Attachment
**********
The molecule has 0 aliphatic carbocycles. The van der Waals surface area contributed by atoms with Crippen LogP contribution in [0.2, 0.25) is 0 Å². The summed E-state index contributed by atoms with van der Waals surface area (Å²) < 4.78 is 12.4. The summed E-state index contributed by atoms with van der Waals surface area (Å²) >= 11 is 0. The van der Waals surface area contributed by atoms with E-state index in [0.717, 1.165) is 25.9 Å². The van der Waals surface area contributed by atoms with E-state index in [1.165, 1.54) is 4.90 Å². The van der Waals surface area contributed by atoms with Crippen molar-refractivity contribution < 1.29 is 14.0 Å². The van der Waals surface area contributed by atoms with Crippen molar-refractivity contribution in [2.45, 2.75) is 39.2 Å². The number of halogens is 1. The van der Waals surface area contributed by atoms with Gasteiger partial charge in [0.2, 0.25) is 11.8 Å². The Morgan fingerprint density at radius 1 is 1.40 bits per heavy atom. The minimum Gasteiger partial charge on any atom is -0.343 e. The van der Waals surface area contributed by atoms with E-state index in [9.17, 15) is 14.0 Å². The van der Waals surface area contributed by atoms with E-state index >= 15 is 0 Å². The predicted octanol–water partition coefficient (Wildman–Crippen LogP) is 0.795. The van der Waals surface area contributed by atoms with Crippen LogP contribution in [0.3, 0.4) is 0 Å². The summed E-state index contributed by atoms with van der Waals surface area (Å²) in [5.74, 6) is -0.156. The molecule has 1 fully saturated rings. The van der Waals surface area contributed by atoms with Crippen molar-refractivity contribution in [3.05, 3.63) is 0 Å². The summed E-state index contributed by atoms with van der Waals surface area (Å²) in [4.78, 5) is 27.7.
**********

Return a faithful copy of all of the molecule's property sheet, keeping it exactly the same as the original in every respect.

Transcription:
The molecule has 0 aliphatic carbocycles. The van der Waals surface area contributed by atoms with Crippen LogP contribution in [0.2, 0.25) is 0 Å². The summed E-state index contributed by atoms with van der Waals surface area (Å²) < 4.78 is 12.4. The summed E-state index contributed by atoms with van der Waals surface area (Å²) >= 11 is 0. The van der Waals surface area contributed by atoms with E-state index in [0.717, 1.165) is 25.9 Å². The van der Waals surface area contributed by atoms with E-state index in [1.165, 1.54) is 4.90 Å². The van der Waals surface area contributed by atoms with Crippen molar-refractivity contribution < 1.29 is 14.0 Å². The van der Waals surface area contributed by atoms with Crippen molar-refractivity contribution in [2.45, 2.75) is 39.2 Å². The number of halogens is 1. The van der Waals surface area contributed by atoms with Gasteiger partial charge in [0.2, 0.25) is 11.8 Å². The Morgan fingerprint density at radius 1 is 1.40 bits per heavy atom. The minimum Gasteiger partial charge on any atom is -0.343 e. The van der Waals surface area contributed by atoms with E-state index in [9.17, 15) is 14.0 Å². The van der Waals surface area contributed by atoms with E-state index >= 15 is 0 Å². The predicted octanol–water partition coefficient (Wildman–Crippen LogP) is 0.795. The van der Waals surface area contributed by atoms with Crippen LogP contribution in [0.3, 0.4) is 0 Å². The summed E-state index contributed by atoms with van der Waals surface area (Å²) in [5.74, 6) is -0.156. The molecule has 1 fully saturated rings. The van der Waals surface area contributed by atoms with Crippen molar-refractivity contribution in [3.05, 3.63) is 0 Å². The summed E-state index contributed by atoms with van der Waals surface area (Å²) in [4.78, 5) is 27.7.